I am an earthquake guy. I’ve spent my career puzzling about the paroxysms of our planet. I was initially drawn to geology by my affection for wild places, especially the mountains. But I also enjoy understanding how things work. As a student at MIT and Stanford I was drawn to geophysics and seismology. I had a great career with the U.S. Geological Survey, but I ended up spending more time staring at a computer screen and going to tedious meetings than is really good for a person’s physical and mental health. You can see some of my scientific publications by clicking here.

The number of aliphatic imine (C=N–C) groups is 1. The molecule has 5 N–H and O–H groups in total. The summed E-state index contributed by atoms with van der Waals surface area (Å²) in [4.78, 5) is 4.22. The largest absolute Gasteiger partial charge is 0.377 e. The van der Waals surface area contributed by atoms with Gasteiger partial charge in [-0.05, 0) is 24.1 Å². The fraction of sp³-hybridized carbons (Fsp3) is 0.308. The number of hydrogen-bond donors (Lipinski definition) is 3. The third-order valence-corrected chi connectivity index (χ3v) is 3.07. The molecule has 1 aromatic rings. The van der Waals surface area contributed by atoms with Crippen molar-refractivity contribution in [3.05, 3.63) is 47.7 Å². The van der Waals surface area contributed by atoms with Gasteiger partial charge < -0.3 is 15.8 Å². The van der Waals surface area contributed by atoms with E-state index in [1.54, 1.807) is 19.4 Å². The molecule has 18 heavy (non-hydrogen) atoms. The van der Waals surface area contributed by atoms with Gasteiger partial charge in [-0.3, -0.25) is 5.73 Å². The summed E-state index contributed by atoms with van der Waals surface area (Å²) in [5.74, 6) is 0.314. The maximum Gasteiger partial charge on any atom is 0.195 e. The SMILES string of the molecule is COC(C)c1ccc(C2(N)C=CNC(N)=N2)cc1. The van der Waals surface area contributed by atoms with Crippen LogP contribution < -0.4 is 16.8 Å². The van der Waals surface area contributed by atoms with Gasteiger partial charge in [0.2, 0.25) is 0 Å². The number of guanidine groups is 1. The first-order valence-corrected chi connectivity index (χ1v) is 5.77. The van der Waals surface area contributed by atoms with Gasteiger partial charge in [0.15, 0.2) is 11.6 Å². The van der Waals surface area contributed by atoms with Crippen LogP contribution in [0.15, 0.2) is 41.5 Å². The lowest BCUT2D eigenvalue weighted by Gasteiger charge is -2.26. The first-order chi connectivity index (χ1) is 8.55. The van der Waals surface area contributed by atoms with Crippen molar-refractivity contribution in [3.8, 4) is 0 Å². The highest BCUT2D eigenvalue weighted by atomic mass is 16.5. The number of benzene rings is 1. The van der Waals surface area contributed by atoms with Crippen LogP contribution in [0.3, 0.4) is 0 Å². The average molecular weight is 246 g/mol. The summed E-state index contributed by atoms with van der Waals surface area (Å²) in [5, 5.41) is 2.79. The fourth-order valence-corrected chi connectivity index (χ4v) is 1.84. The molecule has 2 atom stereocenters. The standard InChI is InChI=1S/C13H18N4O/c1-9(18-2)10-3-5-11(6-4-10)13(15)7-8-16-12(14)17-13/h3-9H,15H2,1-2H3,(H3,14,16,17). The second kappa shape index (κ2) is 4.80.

In 2007 I bolted from my computer and headed for South America. I saw it as a way to get back to what drew me to geology in the first place. I wanted to get into the field and see how I would do looking at the earth, face to face, rather than through a bunch of instruments. And I was fascinated to learn that the brilliant Charles Darwin began his scientific career as a geologist. I didn’t get the computers and instruments out of my blood completely (as you can see above), but I have seen some amazing places, and met some wonderful people.
I hope that I can share some of the excitement I feel for learning about the natural processes that shape our planet, and that give our species an occasional surprising jolt. Geologists, Darwin most definitely included, have a slightly different way of viewing humankind’s place here on Earth. I believe that this perspective is more important to our species today than ever before.